Joshua “TJ” Bunch: A universal community under the big top  

Joshua “TJ” Bunch: A universal community under the big top  

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The circus is in town! As some of you know, I used to work with a bunch of clowns; literally, I was the co-host of “Bozo the Clown” for three years on TV57 here in Philly, so I know my way around a big top. Last week, I had the pleasure of seeing the amazing show put on by the UniverSoul Circus. I have to say, I haven’t smiled as wide, laughed as much or been entertained like that in a long time. The show is nonstop, energetic, family-friendly and fun. UniverSoul has a roster of talented performers from all over the world woven into a seamless show that doesn’t let up for hours. I haven’t seen this much bang for the buck in a while. Step right up and get your tickets now, folks!

I was lucky enough to have a chance to meet one of the people behind the scenes putting it all together: talent coordinator and costumer TJ Bunch.

PGN: What’s your earliest circus memory?

TJB: I went with my mother once when I was about 9. I remember I bought a little clown mask and wig because I loved making balloon animals and I thought I could put on a show at my cousin’s birthday.

PGN: Were you interested in performing at a young age?

TJB: No, I always wanted to be an artist. Animals and art were my passions. When I got into high school, I got into the technical side of theater — building stages and stuff — and then special-effects makeup, etc.

PGN: How did you get into doing wardrobe?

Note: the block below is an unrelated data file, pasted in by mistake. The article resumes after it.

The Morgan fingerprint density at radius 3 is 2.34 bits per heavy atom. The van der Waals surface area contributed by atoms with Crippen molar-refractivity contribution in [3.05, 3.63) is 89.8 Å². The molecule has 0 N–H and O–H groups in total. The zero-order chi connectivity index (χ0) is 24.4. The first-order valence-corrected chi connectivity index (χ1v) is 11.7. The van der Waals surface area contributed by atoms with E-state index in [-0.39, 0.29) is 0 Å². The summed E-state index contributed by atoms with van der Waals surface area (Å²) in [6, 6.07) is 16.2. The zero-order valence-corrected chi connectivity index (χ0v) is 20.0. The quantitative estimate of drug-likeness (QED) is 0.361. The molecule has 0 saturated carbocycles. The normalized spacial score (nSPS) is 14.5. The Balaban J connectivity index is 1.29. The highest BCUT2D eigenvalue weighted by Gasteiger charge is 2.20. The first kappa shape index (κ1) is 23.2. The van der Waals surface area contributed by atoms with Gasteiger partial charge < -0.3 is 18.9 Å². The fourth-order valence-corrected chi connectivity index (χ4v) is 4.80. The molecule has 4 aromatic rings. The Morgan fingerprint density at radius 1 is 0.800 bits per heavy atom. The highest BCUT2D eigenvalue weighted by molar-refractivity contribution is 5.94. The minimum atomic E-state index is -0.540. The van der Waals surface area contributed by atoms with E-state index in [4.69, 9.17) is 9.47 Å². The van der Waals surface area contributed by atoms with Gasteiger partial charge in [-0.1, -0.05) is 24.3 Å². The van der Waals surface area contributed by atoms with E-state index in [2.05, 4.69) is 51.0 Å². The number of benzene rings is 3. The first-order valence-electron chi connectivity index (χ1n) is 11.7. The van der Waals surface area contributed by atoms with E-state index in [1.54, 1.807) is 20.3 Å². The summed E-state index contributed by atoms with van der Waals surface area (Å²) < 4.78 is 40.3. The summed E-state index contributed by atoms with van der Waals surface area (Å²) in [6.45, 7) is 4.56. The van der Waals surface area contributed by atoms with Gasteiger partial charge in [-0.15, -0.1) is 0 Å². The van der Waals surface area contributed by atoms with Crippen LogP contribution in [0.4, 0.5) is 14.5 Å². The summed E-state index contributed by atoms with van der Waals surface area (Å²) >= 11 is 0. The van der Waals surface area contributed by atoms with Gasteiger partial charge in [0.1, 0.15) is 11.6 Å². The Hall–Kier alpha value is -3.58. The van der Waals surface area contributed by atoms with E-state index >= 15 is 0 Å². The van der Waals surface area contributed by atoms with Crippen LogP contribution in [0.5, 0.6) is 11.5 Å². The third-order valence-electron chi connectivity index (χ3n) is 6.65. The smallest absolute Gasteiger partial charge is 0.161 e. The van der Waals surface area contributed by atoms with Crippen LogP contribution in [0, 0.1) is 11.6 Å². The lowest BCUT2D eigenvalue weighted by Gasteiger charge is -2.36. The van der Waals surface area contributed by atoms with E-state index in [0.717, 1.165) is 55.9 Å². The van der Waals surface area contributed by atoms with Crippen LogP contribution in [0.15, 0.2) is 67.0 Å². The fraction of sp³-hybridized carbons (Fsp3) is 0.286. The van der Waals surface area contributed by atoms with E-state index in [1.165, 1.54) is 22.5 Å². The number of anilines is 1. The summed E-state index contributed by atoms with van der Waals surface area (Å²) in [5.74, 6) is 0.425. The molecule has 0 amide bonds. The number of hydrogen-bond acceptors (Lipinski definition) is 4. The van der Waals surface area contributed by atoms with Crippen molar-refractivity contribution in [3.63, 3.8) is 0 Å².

TJB: I loved Halloween and always had ideas for costumes but could never find what I wanted, so I started making my own and it grew from there. 

PGN: Where did you grow up?

TJB: Rancho Cucamonga, Calif., about 40 miles east of L.A. at the foot of the San Gabriel Mountains.

PGN: Tell me a little about growing up there.

TJB: Homelife, I grew up very, very Christian. We prayed in the morning, we prayed after school. I went to a Christian daycare where my mom worked, then we’d go for a Bible fellowship at our church, where my mom worked as well, and we’d have Bible studies for kids. As for the landscape in Cucamonga, it was near the desert. It was usually very hot, but it was always clean. Nothing seemed to ever happen there. We were surrounded by orange and grapefruit groves and grapes; we were known for our wines. And there were always tons of animals around, from the rattlesnakes in the desert to coyotes. I remember one time we were swimming in the pool and our mom told us to quickly get in the house. Unbeknownst to us, there was a giant mountain lion in the backyard.